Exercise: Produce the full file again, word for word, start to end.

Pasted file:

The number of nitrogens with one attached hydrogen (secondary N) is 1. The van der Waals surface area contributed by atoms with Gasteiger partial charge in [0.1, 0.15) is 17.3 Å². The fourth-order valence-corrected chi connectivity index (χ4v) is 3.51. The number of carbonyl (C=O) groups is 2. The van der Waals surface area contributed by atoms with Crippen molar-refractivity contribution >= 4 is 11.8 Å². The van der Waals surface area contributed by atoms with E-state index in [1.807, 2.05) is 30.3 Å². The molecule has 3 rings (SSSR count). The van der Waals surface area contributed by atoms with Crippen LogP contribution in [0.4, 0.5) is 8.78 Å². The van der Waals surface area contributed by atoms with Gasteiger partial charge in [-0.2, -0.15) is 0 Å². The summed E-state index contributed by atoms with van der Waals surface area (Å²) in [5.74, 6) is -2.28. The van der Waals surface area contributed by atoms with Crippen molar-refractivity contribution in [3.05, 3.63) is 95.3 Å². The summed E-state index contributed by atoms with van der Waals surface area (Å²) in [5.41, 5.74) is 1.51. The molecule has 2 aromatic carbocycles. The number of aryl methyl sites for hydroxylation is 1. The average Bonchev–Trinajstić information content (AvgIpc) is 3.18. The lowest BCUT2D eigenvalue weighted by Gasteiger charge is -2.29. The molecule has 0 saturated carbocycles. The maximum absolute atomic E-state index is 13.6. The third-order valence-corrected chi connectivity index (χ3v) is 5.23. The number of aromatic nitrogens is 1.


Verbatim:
The number of nitrogens with one attached hydrogen (secondary N) is 1. The van der Waals surface area contributed by atoms with Gasteiger partial charge in [0.1, 0.15) is 17.3 Å². The fourth-order valence-corrected chi connectivity index (χ4v) is 3.51. The number of carbonyl (C=O) groups is 2. The van der Waals surface area contributed by atoms with Crippen molar-refractivity contribution >= 4 is 11.8 Å². The van der Waals surface area contributed by atoms with E-state index in [1.807, 2.05) is 30.3 Å². The molecule has 3 rings (SSSR count). The van der Waals surface area contributed by atoms with Crippen LogP contribution in [0.4, 0.5) is 8.78 Å². The van der Waals surface area contributed by atoms with Gasteiger partial charge in [-0.2, -0.15) is 0 Å². The summed E-state index contributed by atoms with van der Waals surface area (Å²) in [5.74, 6) is -2.28. The van der Waals surface area contributed by atoms with Crippen molar-refractivity contribution in [3.05, 3.63) is 95.3 Å². The summed E-state index contributed by atoms with van der Waals surface area (Å²) in [5.41, 5.74) is 1.51. The molecule has 2 aromatic carbocycles. The number of aryl methyl sites for hydroxylation is 1. The average Bonchev–Trinajstić information content (AvgIpc) is 3.18. The lowest BCUT2D eigenvalue weighted by Gasteiger charge is -2.29. The molecule has 0 saturated carbocycles. The maximum absolute atomic E-state index is 13.6. The third-order valence-corrected chi connectivity index (χ3v) is 5.23. The number of aromatic nitrogens is 1.